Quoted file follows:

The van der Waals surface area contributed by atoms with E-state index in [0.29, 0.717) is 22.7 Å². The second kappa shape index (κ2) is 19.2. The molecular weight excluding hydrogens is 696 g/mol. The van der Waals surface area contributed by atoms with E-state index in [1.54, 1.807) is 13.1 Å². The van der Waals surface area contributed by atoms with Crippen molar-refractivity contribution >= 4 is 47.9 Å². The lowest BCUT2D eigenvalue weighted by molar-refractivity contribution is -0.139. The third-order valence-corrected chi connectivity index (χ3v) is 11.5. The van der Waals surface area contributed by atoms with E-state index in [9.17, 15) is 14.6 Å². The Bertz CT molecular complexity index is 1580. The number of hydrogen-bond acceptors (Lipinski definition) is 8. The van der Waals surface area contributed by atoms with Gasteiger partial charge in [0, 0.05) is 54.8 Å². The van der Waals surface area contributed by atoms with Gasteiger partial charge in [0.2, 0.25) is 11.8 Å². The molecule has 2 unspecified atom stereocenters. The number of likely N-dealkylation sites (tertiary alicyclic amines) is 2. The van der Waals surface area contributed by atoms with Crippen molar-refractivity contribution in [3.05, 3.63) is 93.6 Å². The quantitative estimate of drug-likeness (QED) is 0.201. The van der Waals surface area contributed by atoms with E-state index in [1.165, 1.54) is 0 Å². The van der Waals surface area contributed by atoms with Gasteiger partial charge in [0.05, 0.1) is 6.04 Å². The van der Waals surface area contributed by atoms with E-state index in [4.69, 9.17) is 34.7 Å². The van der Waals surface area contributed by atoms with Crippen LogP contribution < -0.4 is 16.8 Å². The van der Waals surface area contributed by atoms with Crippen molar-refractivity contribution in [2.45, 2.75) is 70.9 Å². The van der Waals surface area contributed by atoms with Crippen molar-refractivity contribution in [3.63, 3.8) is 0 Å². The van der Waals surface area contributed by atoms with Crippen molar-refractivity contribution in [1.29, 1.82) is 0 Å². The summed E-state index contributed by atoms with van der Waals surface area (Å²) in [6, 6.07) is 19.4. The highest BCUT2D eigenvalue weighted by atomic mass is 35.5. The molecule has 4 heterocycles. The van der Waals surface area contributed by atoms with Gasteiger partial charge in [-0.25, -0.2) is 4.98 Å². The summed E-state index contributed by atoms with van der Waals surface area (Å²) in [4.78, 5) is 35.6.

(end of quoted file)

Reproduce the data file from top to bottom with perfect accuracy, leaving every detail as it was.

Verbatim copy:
The van der Waals surface area contributed by atoms with E-state index in [0.29, 0.717) is 22.7 Å². The second kappa shape index (κ2) is 19.2. The molecular weight excluding hydrogens is 696 g/mol. The van der Waals surface area contributed by atoms with E-state index in [1.54, 1.807) is 13.1 Å². The van der Waals surface area contributed by atoms with Crippen molar-refractivity contribution >= 4 is 47.9 Å². The lowest BCUT2D eigenvalue weighted by molar-refractivity contribution is -0.139. The third-order valence-corrected chi connectivity index (χ3v) is 11.5. The van der Waals surface area contributed by atoms with E-state index in [9.17, 15) is 14.6 Å². The Bertz CT molecular complexity index is 1580. The number of hydrogen-bond acceptors (Lipinski definition) is 8. The van der Waals surface area contributed by atoms with Gasteiger partial charge in [0, 0.05) is 54.8 Å². The van der Waals surface area contributed by atoms with Gasteiger partial charge in [0.2, 0.25) is 11.8 Å². The molecule has 2 unspecified atom stereocenters. The number of likely N-dealkylation sites (tertiary alicyclic amines) is 2. The van der Waals surface area contributed by atoms with Crippen molar-refractivity contribution in [3.05, 3.63) is 93.6 Å². The quantitative estimate of drug-likeness (QED) is 0.201. The van der Waals surface area contributed by atoms with E-state index in [1.165, 1.54) is 0 Å². The van der Waals surface area contributed by atoms with Gasteiger partial charge in [0.05, 0.1) is 6.04 Å². The van der Waals surface area contributed by atoms with E-state index in [4.69, 9.17) is 34.7 Å². The van der Waals surface area contributed by atoms with Crippen LogP contribution < -0.4 is 16.8 Å². The van der Waals surface area contributed by atoms with Crippen molar-refractivity contribution in [2.45, 2.75) is 70.9 Å². The van der Waals surface area contributed by atoms with Crippen molar-refractivity contribution in [3.63, 3.8) is 0 Å². The van der Waals surface area contributed by atoms with Crippen molar-refractivity contribution in [1.29, 1.82) is 0 Å². The summed E-state index contributed by atoms with van der Waals surface area (Å²) in [6, 6.07) is 19.4. The highest BCUT2D eigenvalue weighted by atomic mass is 35.5. The molecule has 4 heterocycles. The van der Waals surface area contributed by atoms with Gasteiger partial charge in [-0.25, -0.2) is 4.98 Å². The summed E-state index contributed by atoms with van der Waals surface area (Å²) in [4.78, 5) is 35.6.